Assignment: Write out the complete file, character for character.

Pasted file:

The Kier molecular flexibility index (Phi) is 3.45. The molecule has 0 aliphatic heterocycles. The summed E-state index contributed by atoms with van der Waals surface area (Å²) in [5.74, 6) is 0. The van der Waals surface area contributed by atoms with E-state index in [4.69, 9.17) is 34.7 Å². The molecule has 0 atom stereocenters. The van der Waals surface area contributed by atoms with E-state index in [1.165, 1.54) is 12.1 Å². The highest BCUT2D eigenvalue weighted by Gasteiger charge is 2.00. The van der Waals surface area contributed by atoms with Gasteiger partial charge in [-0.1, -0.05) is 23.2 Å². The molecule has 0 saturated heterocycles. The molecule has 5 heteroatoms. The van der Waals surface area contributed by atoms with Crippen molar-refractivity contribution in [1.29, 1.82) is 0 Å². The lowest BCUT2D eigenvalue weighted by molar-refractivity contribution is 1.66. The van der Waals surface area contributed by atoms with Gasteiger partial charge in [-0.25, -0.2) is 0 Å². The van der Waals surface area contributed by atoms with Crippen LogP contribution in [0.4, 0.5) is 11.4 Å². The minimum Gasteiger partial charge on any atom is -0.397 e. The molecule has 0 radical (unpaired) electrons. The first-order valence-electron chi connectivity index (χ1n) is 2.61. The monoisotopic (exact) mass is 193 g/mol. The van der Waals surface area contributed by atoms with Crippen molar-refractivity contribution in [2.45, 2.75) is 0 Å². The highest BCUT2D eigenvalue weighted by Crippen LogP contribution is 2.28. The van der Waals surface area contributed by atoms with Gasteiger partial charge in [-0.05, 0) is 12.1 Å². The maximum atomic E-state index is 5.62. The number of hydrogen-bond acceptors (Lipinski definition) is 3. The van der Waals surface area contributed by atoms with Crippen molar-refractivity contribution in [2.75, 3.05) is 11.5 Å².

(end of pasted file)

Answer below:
The Kier molecular flexibility index (Phi) is 3.45. The molecule has 0 aliphatic heterocycles. The summed E-state index contributed by atoms with van der Waals surface area (Å²) in [5.74, 6) is 0. The van der Waals surface area contributed by atoms with E-state index in [4.69, 9.17) is 34.7 Å². The molecule has 0 atom stereocenters. The van der Waals surface area contributed by atoms with E-state index in [1.165, 1.54) is 12.1 Å². The highest BCUT2D eigenvalue weighted by Gasteiger charge is 2.00. The van der Waals surface area contributed by atoms with Gasteiger partial charge in [-0.1, -0.05) is 23.2 Å². The molecule has 0 saturated heterocycles. The molecule has 5 heteroatoms. The van der Waals surface area contributed by atoms with Crippen molar-refractivity contribution in [1.29, 1.82) is 0 Å². The lowest BCUT2D eigenvalue weighted by molar-refractivity contribution is 1.66. The van der Waals surface area contributed by atoms with Gasteiger partial charge in [-0.25, -0.2) is 0 Å². The van der Waals surface area contributed by atoms with Crippen LogP contribution in [0.4, 0.5) is 11.4 Å². The minimum Gasteiger partial charge on any atom is -0.397 e. The molecule has 0 radical (unpaired) electrons. The first-order valence-electron chi connectivity index (χ1n) is 2.61. The monoisotopic (exact) mass is 193 g/mol. The van der Waals surface area contributed by atoms with Crippen molar-refractivity contribution in [2.45, 2.75) is 0 Å². The highest BCUT2D eigenvalue weighted by Crippen LogP contribution is 2.28. The van der Waals surface area contributed by atoms with Gasteiger partial charge in [-0.05, 0) is 12.1 Å². The maximum atomic E-state index is 5.62. The number of hydrogen-bond acceptors (Lipinski definition) is 3. The van der Waals surface area contributed by atoms with Crippen molar-refractivity contribution in [2.75, 3.05) is 11.5 Å².